The month-long celebration of “the beautiful game” is all but upon us. Predictions of success, glory or indifference, or of a player having a Roy Keane moment, are hostages to fortune, but one thing is certain. Without an extraordinary amount of unsung and, at times, rather abstruse legal work, the Fifa World Cup would not be taking place.
Events of the stature of Germany 2006 are inconceivable in the absence of lawyers. There will be those who object to this statement, people who believe that it is businessmen and marketeers who bring about leading sporting festivals. Others prefer to ignore the lawyers and focus simply on the package of slickly delivered football, as if the players were all playing the game for sheer love, wholly free of the interplay of commerce and the law that is the lifeblood of modern football.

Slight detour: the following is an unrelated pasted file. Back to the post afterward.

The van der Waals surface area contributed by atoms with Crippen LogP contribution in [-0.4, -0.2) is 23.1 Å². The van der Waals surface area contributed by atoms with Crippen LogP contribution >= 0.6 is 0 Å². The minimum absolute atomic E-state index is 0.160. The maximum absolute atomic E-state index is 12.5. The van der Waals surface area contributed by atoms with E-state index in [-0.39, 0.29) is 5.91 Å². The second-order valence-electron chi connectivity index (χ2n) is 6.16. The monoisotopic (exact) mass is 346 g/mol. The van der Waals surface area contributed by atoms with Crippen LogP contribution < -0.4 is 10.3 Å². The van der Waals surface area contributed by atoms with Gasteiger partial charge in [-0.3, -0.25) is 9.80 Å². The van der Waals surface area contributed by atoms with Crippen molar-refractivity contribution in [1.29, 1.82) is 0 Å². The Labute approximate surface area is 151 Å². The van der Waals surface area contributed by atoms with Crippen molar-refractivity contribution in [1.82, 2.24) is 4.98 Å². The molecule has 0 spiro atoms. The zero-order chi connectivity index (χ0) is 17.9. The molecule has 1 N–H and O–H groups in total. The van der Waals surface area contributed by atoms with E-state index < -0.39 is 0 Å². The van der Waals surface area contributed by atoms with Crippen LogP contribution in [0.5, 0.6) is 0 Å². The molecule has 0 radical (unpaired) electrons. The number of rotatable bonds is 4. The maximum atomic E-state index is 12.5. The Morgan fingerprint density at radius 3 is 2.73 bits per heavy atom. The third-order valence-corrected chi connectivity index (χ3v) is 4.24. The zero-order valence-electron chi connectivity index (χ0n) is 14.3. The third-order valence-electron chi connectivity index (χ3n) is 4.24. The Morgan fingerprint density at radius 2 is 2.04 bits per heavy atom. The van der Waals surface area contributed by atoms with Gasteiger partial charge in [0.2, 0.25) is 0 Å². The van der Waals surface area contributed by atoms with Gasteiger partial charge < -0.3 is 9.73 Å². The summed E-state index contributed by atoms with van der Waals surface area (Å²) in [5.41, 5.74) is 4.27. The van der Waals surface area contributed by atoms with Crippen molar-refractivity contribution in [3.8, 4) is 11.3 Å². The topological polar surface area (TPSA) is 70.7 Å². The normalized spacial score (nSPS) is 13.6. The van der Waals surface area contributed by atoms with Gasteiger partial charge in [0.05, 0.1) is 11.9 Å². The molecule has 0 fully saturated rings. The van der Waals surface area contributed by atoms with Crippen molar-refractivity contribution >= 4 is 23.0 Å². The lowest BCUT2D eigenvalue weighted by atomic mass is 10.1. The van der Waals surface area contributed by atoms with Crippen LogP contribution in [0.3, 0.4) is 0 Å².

The truth, though, is rather different, and nowhere is this better illustrated than in the delicate matter of sponsorship.